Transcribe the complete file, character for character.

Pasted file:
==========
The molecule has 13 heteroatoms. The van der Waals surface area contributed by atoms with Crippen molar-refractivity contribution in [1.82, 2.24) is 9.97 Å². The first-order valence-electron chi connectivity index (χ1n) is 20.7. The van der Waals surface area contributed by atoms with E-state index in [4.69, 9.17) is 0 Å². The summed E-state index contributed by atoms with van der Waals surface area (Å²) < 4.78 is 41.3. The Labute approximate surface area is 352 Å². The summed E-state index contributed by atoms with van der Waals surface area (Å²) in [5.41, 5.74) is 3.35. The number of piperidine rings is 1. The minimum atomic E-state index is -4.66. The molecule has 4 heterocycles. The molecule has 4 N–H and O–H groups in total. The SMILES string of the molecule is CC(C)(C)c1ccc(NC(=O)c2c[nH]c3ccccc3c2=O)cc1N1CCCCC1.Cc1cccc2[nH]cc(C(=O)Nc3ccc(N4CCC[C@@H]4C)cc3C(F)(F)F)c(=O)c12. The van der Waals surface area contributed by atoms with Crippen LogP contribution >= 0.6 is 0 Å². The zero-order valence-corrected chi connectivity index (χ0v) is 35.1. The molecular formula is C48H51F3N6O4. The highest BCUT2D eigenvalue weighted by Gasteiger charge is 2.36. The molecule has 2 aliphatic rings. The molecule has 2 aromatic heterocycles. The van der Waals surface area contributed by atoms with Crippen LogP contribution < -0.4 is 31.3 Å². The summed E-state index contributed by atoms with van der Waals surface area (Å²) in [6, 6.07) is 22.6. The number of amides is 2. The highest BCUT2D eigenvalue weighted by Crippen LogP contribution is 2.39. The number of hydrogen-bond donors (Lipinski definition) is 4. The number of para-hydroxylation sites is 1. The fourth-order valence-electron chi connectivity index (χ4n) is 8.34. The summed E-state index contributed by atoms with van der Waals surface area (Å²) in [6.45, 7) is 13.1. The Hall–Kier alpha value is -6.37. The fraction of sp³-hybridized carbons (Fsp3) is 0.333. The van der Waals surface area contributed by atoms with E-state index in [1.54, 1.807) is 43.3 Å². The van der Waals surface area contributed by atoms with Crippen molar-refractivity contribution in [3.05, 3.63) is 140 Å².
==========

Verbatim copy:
The molecule has 13 heteroatoms. The van der Waals surface area contributed by atoms with Crippen molar-refractivity contribution in [1.82, 2.24) is 9.97 Å². The first-order valence-electron chi connectivity index (χ1n) is 20.7. The van der Waals surface area contributed by atoms with E-state index in [4.69, 9.17) is 0 Å². The summed E-state index contributed by atoms with van der Waals surface area (Å²) < 4.78 is 41.3. The Labute approximate surface area is 352 Å². The summed E-state index contributed by atoms with van der Waals surface area (Å²) in [5.41, 5.74) is 3.35. The number of piperidine rings is 1. The minimum atomic E-state index is -4.66. The molecule has 4 heterocycles. The molecule has 4 N–H and O–H groups in total. The SMILES string of the molecule is CC(C)(C)c1ccc(NC(=O)c2c[nH]c3ccccc3c2=O)cc1N1CCCCC1.Cc1cccc2[nH]cc(C(=O)Nc3ccc(N4CCC[C@@H]4C)cc3C(F)(F)F)c(=O)c12. The van der Waals surface area contributed by atoms with Crippen LogP contribution >= 0.6 is 0 Å². The zero-order valence-corrected chi connectivity index (χ0v) is 35.1. The molecular formula is C48H51F3N6O4. The highest BCUT2D eigenvalue weighted by Gasteiger charge is 2.36. The molecule has 2 aliphatic rings. The molecule has 2 aromatic heterocycles. The van der Waals surface area contributed by atoms with Crippen LogP contribution < -0.4 is 31.3 Å². The summed E-state index contributed by atoms with van der Waals surface area (Å²) in [6, 6.07) is 22.6. The number of amides is 2. The highest BCUT2D eigenvalue weighted by Crippen LogP contribution is 2.39. The number of hydrogen-bond donors (Lipinski definition) is 4. The number of para-hydroxylation sites is 1. The fourth-order valence-electron chi connectivity index (χ4n) is 8.34. The summed E-state index contributed by atoms with van der Waals surface area (Å²) in [6.45, 7) is 13.1. The Hall–Kier alpha value is -6.37. The fraction of sp³-hybridized carbons (Fsp3) is 0.333. The van der Waals surface area contributed by atoms with E-state index in [1.54, 1.807) is 43.3 Å². The van der Waals surface area contributed by atoms with Crippen molar-refractivity contribution in [3.05, 3.63) is 140 Å².